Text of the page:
February 25, 2018 by Robert Franklin, Esq, Member, National Board of Directors, National Parents Organization
This is not a post about guns. If you want that, there are plenty to choose from elsewhere. This is a post about fatherless boys. I write it of course because of the horror perpetrated against school kids in Parkland, Florida by Nikolas Cruz. The debate about guns will go on, but sadly, it seems that it won’t include a debate about fatherless boys. Here’s Suzanne Venker to try to right that wrong (Fox News, 2/19/18).
I often point out the many deficits produced in children by the lack of a father in their lives. The statistics are overwhelming and have been around for decades. The terrible effect of fatherlessness on children, including when they become adults, is the single greatest social ill we face. And yet we promote it – actively promote it – as a matter of public policy. Family courts do it, child support laws help, adoption laws pitch in and so do child protective agencies. The absence of laws prohibiting paternity fraud does its part too. Depictions of fathers in the news media and pop culture also contribute. At every turn, where we should be doing everything in our power to keep fathers in children’s lives, (which is where most of them fervently want to be), we do the opposite. We sideline them marginalize them, call them deadbeats, assume they’re not important, assume their greatest importance is as a source of money. Not occasionally, we offer cash incentives to mothers and states to keep fathers out of children’s lives.
These are the broad-brush strokes of the problem. They paint a picture of a deeply dysfunctional society. It is a picture of a society that knows what’s right and deliberately does the wrong thing, the thing that damages everyone, fathers, mothers, children, society generally and the public purse.
Nikolas Cruz was raised without a father. So was Adam Lanza. So was Dylan Roof. So were countless others.
Broken homes, or homes without a physically and emotionally present mother and father, are the cause of most of society’s ills. “Unstable homes produce unstable children,” writes Peter Hasson at The Federalist.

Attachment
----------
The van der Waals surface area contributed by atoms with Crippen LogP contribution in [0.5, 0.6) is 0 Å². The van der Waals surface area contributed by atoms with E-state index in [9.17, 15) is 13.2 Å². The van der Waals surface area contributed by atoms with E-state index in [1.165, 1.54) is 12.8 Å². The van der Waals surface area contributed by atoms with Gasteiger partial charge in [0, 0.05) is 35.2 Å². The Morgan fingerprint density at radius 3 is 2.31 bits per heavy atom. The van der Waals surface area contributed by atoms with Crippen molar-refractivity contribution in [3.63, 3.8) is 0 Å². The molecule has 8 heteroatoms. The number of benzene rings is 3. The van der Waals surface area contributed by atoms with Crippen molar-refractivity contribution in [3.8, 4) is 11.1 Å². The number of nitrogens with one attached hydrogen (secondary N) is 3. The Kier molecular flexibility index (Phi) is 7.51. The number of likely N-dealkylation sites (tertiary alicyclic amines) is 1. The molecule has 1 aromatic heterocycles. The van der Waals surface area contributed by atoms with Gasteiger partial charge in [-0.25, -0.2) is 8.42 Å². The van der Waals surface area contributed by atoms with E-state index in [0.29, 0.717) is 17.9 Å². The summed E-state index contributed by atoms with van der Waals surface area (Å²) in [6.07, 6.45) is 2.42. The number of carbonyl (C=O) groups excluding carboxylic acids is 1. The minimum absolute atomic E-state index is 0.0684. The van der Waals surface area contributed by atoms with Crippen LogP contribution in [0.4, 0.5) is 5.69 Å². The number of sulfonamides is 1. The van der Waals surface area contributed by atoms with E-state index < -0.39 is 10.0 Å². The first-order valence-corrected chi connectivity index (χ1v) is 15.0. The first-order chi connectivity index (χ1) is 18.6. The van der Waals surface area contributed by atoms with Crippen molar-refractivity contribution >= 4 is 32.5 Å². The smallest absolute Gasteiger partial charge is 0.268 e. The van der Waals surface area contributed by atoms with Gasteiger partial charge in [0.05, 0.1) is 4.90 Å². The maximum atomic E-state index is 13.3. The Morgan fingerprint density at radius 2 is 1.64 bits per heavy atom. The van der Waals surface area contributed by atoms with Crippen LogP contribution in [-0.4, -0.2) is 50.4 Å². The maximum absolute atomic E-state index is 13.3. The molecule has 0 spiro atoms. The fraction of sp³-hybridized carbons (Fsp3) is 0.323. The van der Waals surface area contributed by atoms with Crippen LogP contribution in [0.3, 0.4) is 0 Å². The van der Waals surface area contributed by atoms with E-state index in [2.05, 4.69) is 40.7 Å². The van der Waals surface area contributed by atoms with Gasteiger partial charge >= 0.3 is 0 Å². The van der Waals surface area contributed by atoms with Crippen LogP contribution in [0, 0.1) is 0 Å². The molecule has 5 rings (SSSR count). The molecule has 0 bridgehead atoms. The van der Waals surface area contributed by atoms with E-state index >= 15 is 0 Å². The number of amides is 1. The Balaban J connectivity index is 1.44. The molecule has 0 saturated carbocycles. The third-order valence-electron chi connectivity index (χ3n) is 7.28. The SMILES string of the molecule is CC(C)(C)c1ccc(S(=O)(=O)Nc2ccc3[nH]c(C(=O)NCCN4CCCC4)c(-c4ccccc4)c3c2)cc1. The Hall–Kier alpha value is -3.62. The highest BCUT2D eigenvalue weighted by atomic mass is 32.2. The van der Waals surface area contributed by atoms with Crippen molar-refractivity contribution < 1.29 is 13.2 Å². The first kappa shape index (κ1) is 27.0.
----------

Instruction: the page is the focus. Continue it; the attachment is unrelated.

He adds, “On CNN’s list of the “27 Deadliest Mass Shootings In U.S. History,” seven of those shootings were committed by young males since 2005. Of the seven, only one—Virginia Tech shooter Seung-Hui Cho—was raised by his biological father throughout childhood.”
Returning fathers to children’s lives won’t stop violent crime; it won’t stop mass slayings like the one in Parkland. But it will reduce violent crime and indeed crime generally. It will mean boys do better in school, have fewer emotional and psychological problems, be better able to commit to relationships, be more likely to be employed and to hold a job and be happier people. What’s not to like?
Venker quotes Warren Farrell:
“Without dads as role models, boys’ testosterone is not well channeled. The boy experiences a sense of purposelessness, a lack of boundary enforcement, rudderlessness, and often withdraws into video games and video porn. At worst, when boys’ testosterone is not well-channeled by an involved dad, boys become among the world’s most destructive forces. When boys’ testosterone is well channeled by an involved dad, boys become among the world’s most constructive forces.”
Just so. The case for fathers gets lost in so many ways. In the Nikolas Cruz case, it’s lost amid the hubbub of the gun control debate. When drug and alcohol abuse is the topic, fatherlessness is there like the elephant in the living room, huge, present and unmentioned. When the decline of American education is discussed, there’s fatherlessness again, but again, if it’s mentioned at all, it’s only in passing.
So thanks to Suzanne Venker for doing what needs to be done. Multiply her effort by 10,000 and we’d be getting somewhere. Fatherlessness is an issue that We the People understand, but with which policy elites can’t be bothered. It’s time we forced them to do the obvious thing, the right thing, the constructive thing. It’s time we forced them to change laws, regulations and the public discourse toward solving the most important problem we face – the absence of fathers from children’s lives.
Nikolas Cruz may be an argument for greater regulation of firearms, or he may not be, depending on your take. He is unquestionably an argument for keeping fathers in children’s lives whenever possible. MORE